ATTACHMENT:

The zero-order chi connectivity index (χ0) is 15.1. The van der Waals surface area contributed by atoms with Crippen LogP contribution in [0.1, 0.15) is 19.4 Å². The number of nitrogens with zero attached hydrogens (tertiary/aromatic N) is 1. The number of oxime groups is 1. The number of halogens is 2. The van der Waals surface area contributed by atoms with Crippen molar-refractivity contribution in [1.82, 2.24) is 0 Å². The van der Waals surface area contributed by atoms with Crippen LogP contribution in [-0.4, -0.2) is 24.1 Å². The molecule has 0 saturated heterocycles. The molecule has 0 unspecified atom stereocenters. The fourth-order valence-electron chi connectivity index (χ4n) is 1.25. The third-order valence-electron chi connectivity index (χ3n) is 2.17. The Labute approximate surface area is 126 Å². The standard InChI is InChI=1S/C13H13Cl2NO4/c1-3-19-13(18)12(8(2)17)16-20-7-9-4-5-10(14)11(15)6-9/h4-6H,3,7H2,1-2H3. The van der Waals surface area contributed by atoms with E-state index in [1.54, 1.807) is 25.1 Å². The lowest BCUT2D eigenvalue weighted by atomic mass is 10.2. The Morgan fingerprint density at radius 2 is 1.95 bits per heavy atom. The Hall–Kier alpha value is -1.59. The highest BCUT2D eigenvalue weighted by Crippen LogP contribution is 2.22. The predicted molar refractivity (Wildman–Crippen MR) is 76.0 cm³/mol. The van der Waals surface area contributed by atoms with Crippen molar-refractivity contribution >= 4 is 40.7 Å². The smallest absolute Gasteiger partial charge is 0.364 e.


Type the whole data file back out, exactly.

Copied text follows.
The zero-order chi connectivity index (χ0) is 15.1. The van der Waals surface area contributed by atoms with Crippen LogP contribution in [0.1, 0.15) is 19.4 Å². The number of nitrogens with zero attached hydrogens (tertiary/aromatic N) is 1. The number of oxime groups is 1. The number of halogens is 2. The van der Waals surface area contributed by atoms with Crippen molar-refractivity contribution in [1.82, 2.24) is 0 Å². The van der Waals surface area contributed by atoms with Crippen LogP contribution in [-0.4, -0.2) is 24.1 Å². The molecule has 0 saturated heterocycles. The molecule has 0 unspecified atom stereocenters. The fourth-order valence-electron chi connectivity index (χ4n) is 1.25. The third-order valence-electron chi connectivity index (χ3n) is 2.17. The Labute approximate surface area is 126 Å². The standard InChI is InChI=1S/C13H13Cl2NO4/c1-3-19-13(18)12(8(2)17)16-20-7-9-4-5-10(14)11(15)6-9/h4-6H,3,7H2,1-2H3. The van der Waals surface area contributed by atoms with E-state index in [1.54, 1.807) is 25.1 Å². The lowest BCUT2D eigenvalue weighted by atomic mass is 10.2. The Morgan fingerprint density at radius 2 is 1.95 bits per heavy atom. The Hall–Kier alpha value is -1.59. The highest BCUT2D eigenvalue weighted by Crippen LogP contribution is 2.22. The predicted molar refractivity (Wildman–Crippen MR) is 76.0 cm³/mol. The van der Waals surface area contributed by atoms with Crippen molar-refractivity contribution >= 4 is 40.7 Å². The smallest absolute Gasteiger partial charge is 0.364 e.